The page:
With the total patient management, we’re really defined by acuity. We know there are going to be populations of patients that have a similar set of circumstances or clincial symptoms. When a patient comes into our organization, we are defining that by their acuity level and building a system that tells us the acuity of the patients. But we can’t stop there. The patients can have similarities, but individuals, people have differences. So, what are the differences each patient has that sets them apart? We’re using technology to fgure out the acuity of our patients when the patient enters into the Well Care system, and using Health Recovery Solutions (HRS) to help us with some of the identifications and some of these touch points. We’re also looking at the differences of populations and circumstances of patients through social determinants of health that really let us be specific to the individual. And using tech to identify those social determinants.
We’re also using technology to look at high-risk indicators to the patient’s risk. What are the points our population of patients are at risk for a poor outcome? We define the ultimate poor outcome, besides death, as a [hospital] readmission. We are judging the readmission costs to a health care system as $10,000—to someone. We’re looking at time points where patients are at highest risk and what touch point is appropriate to mitigate that risk. We also have to keep cost in mind, not all patients need in-home visits or hospital visits or physician visits. Those are the most costly visits; we’re looking at what touch point is the lowest cost that can yield the highest outcome. Technology is helping us identify those points to decide what touch we may need.
What I’m seeing today is a positive direction, but not enough to make a trend. But hospital rates going down for the organization. Margins are increasing. We are looking at cost, which is important for a population health program [and] the triple aim.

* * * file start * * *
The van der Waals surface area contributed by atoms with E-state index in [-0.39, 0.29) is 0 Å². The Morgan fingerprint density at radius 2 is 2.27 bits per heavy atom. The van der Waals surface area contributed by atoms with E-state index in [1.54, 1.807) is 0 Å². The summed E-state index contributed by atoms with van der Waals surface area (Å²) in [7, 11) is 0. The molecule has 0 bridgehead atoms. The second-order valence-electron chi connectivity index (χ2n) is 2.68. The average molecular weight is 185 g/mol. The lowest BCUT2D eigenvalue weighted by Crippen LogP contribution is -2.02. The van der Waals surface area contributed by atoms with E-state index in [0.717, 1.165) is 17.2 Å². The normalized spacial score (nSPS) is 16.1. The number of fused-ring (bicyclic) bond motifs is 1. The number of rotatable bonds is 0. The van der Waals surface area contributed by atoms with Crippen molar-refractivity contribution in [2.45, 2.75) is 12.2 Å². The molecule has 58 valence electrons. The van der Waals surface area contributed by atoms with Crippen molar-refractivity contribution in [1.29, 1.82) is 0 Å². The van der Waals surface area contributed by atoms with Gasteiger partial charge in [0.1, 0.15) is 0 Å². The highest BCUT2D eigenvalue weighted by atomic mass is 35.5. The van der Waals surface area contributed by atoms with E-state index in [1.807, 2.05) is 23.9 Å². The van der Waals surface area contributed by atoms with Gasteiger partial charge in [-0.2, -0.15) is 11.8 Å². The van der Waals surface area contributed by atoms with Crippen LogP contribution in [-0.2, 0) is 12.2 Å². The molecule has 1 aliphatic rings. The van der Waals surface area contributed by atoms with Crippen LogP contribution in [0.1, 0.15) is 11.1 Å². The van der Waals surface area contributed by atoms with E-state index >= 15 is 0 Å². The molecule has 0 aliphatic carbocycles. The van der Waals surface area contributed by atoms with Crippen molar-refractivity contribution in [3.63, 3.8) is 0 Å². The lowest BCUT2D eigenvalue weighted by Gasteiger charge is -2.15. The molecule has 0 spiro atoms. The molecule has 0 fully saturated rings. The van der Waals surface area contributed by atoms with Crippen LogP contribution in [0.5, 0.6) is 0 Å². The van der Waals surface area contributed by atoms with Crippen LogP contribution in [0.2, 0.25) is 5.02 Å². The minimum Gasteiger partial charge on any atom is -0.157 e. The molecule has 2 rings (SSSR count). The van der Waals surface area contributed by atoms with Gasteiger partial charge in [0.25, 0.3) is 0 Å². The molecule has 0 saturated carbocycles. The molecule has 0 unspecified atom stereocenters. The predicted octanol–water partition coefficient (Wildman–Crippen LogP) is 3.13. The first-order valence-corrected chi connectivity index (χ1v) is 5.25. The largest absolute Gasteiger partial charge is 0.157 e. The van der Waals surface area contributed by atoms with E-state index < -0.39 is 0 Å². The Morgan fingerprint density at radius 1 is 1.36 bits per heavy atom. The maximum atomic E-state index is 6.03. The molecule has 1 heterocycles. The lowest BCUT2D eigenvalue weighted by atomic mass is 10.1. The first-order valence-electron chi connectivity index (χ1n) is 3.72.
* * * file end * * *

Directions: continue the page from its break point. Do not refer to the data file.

What are the top population health opportunities in 2018? Top challenges?
Analytics would be the biggest challenge I’ve faced so far. Trying to figure out what do we want to measure, how do we want to measure it and what does the data mean. Sometimes, you can get into data overload—too much data is too much data. And it’s expensive, so not all organizations have the money for robust analytics programs.
Population health gives every organization the ability to think outside the box, be innovative with care and think about patients in a different way than we ever have before. Today is the day to shine with clinical development and it’s very exciting what population health means. For the first time ever, I can go to an ACO or physician group and talk about what to do together to make an impact. We’re holding hands around the table, sharing strategies. Before, people would be scared to talk about what they are doing in fear of someone stealing it. Now, we want people to steal ideas and think differently with us.
Where does population health fit into alternative payment areas, like value-based purchasing or managed care, or even Medicare Advantage?
 
With insurance companies and MA, we are having to figure out who is the expert at the right time, and if there are opportunities for MA to offer by tapping into their resources with the payers and our clinical partners. We’re looking at the spend for the patient and who could yield the best outcome for the patient. I’m not sure we have looked at insurance providers this way; we’re just getting our feet wet now, but it’s very exciting.
But again we made the decision early on we are not going to treat an MA patient any differently than another patient.  Put the patient in the center and yield the outcomes. Keeping financials in mind, keep the patient in center, and everything else falls into place.

Written by Amy Baxter

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Amy Baxter
Assistant Editor at Home Health Care News
When not writing about all things home health, Amy fulfills her lifelong dream of becoming a pirate by sailing in regattas and enjoying rum. Fun fact: she sailed 333 miles across Lake Michigan in the Chicago Yacht Club "Race to Mackinac."